Ruby Walsh hailed Silviniaco Conti as a “gem” as he cemented his position as a leading contender for Gold Cup honours with a straightforward success in the Denman Chase at Newbury.
Rapidly progressive this season and arriving in Berkshire on the back of victory in the Charlie Hall Chase and a defeat of Long Run at Haydock last time out, the seven-year-old jumped three out in unison with The Giant Bolster and long-timer leader Mail De Bievre.
The latter had made a bold bid from the front on his British debut but gave way going to the second-last as Silviniaco Conti and Walsh just shaded The Giant Bolster.
The Paul Nicholls-trained 8-11 favourite asserted going to the final fence and was quickly away from it, staying on well to see off last year’s Gold Cup runner-up, to whom he was giving 4lb, by seven lengths.
Nicholls said: “I said he wouldn’t be fully wound up today, you wouldn’t expect him to be. It was just what we wanted. He galloped well and stayed on strongly.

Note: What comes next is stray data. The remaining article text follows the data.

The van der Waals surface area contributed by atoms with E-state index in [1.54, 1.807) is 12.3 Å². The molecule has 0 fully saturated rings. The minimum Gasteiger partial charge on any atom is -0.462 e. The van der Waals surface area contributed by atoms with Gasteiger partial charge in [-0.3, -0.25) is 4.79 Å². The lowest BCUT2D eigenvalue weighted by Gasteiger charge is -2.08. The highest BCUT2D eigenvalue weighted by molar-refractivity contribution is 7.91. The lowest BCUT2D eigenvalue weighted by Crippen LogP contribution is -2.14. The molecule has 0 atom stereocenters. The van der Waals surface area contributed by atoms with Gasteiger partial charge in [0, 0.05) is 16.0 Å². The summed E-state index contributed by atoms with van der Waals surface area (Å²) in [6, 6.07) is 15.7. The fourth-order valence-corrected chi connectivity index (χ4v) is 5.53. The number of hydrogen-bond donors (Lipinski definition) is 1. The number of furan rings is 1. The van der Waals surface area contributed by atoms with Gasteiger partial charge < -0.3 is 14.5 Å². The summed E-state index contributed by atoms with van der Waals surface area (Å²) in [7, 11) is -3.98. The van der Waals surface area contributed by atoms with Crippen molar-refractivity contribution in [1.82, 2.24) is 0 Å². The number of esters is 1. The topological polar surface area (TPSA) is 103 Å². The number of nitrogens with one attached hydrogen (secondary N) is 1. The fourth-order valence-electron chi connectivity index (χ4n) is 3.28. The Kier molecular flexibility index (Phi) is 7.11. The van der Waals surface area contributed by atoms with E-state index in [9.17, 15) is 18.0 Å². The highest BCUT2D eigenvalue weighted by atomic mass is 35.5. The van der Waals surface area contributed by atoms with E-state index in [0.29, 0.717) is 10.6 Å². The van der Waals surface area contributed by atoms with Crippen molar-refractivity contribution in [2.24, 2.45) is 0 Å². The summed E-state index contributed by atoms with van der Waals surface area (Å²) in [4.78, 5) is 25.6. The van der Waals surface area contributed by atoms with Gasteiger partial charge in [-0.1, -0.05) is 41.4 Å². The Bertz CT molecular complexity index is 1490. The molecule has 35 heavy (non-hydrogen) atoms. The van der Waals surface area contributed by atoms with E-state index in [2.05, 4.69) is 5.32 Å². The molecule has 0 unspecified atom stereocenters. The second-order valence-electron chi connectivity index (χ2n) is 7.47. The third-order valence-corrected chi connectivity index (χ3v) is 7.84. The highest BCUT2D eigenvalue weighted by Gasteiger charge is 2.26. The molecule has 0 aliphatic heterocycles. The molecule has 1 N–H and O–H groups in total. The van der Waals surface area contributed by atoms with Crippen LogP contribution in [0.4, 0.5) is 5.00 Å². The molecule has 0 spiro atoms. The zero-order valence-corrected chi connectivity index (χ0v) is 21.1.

“It’s on to Cheltenham now. He’s done everything right. He’s won a Betfair, he’s won a Charlie Hall and he’s won this now. He’s a young improving horse. Let him do the talking.”
Walsh said: “Through the race he travelled well and jumped well. He quickened up well and joined Paddy [Brennan on Mail De Bievre].
“He did well for a horse short of full fitness on quite testing ground. Paul has not got him fully wound up. He has one race in mind. If he improves as much from the Charlie Hall as he did to the Betfair Chase he will run a big race in the Gold Cup.”
Meanwhile, in Ireland Sir Des Champs finally got the better of Flemenstar to claim Grade One glory in the Hennessy Gold Cup at Leopardstown.
The Willie Mullins-trained seven-year-old outstayed Peter Casey’s stable star, who seemingly failed to last out the three miles.
The winner’s stablemate Quel Esprit, successful 12 months ago, set the pace in a four-horse affair but the race developed into a duel between the big two over the last two fences.
Andrew Lynch hung on to Flemenstar until after the last but he could not quicken to go past Sir Des Champs (11-8), who prevailed by a length and three-quarters.